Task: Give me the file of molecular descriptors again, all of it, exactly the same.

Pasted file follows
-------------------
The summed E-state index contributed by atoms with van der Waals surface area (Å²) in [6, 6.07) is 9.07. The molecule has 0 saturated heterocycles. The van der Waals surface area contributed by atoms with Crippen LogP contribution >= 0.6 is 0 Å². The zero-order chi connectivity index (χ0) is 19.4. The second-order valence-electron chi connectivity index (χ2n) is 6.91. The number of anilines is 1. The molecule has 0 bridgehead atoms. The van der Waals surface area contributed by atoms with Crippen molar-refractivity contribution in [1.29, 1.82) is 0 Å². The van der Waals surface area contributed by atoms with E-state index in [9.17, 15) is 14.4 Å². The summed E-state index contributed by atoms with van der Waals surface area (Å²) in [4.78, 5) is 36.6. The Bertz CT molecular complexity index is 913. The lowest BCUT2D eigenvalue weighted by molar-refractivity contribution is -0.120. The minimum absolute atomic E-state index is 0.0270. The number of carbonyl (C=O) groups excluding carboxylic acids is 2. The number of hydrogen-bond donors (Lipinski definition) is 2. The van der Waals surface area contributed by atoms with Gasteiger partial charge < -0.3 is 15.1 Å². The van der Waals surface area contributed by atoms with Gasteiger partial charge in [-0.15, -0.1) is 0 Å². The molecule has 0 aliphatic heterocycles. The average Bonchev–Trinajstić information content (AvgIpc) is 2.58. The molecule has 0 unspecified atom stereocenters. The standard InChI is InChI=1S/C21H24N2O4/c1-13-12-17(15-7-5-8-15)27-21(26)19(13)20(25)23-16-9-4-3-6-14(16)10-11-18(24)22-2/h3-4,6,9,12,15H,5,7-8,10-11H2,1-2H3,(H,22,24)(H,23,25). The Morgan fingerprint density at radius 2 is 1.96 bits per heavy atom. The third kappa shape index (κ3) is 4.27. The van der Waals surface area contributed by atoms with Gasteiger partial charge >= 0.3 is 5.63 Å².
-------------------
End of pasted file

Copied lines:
The summed E-state index contributed by atoms with van der Waals surface area (Å²) in [6, 6.07) is 9.07. The molecule has 0 saturated heterocycles. The van der Waals surface area contributed by atoms with Crippen LogP contribution >= 0.6 is 0 Å². The zero-order chi connectivity index (χ0) is 19.4. The second-order valence-electron chi connectivity index (χ2n) is 6.91. The number of anilines is 1. The molecule has 0 bridgehead atoms. The van der Waals surface area contributed by atoms with Crippen molar-refractivity contribution in [1.29, 1.82) is 0 Å². The van der Waals surface area contributed by atoms with E-state index in [9.17, 15) is 14.4 Å². The summed E-state index contributed by atoms with van der Waals surface area (Å²) in [4.78, 5) is 36.6. The Bertz CT molecular complexity index is 913. The lowest BCUT2D eigenvalue weighted by molar-refractivity contribution is -0.120. The minimum absolute atomic E-state index is 0.0270. The number of carbonyl (C=O) groups excluding carboxylic acids is 2. The number of hydrogen-bond donors (Lipinski definition) is 2. The van der Waals surface area contributed by atoms with Gasteiger partial charge < -0.3 is 15.1 Å². The van der Waals surface area contributed by atoms with Gasteiger partial charge in [-0.15, -0.1) is 0 Å². The molecule has 0 aliphatic heterocycles. The average Bonchev–Trinajstić information content (AvgIpc) is 2.58. The molecule has 0 unspecified atom stereocenters. The standard InChI is InChI=1S/C21H24N2O4/c1-13-12-17(15-7-5-8-15)27-21(26)19(13)20(25)23-16-9-4-3-6-14(16)10-11-18(24)22-2/h3-4,6,9,12,15H,5,7-8,10-11H2,1-2H3,(H,22,24)(H,23,25). The Morgan fingerprint density at radius 2 is 1.96 bits per heavy atom. The third kappa shape index (κ3) is 4.27. The van der Waals surface area contributed by atoms with Gasteiger partial charge >= 0.3 is 5.63 Å².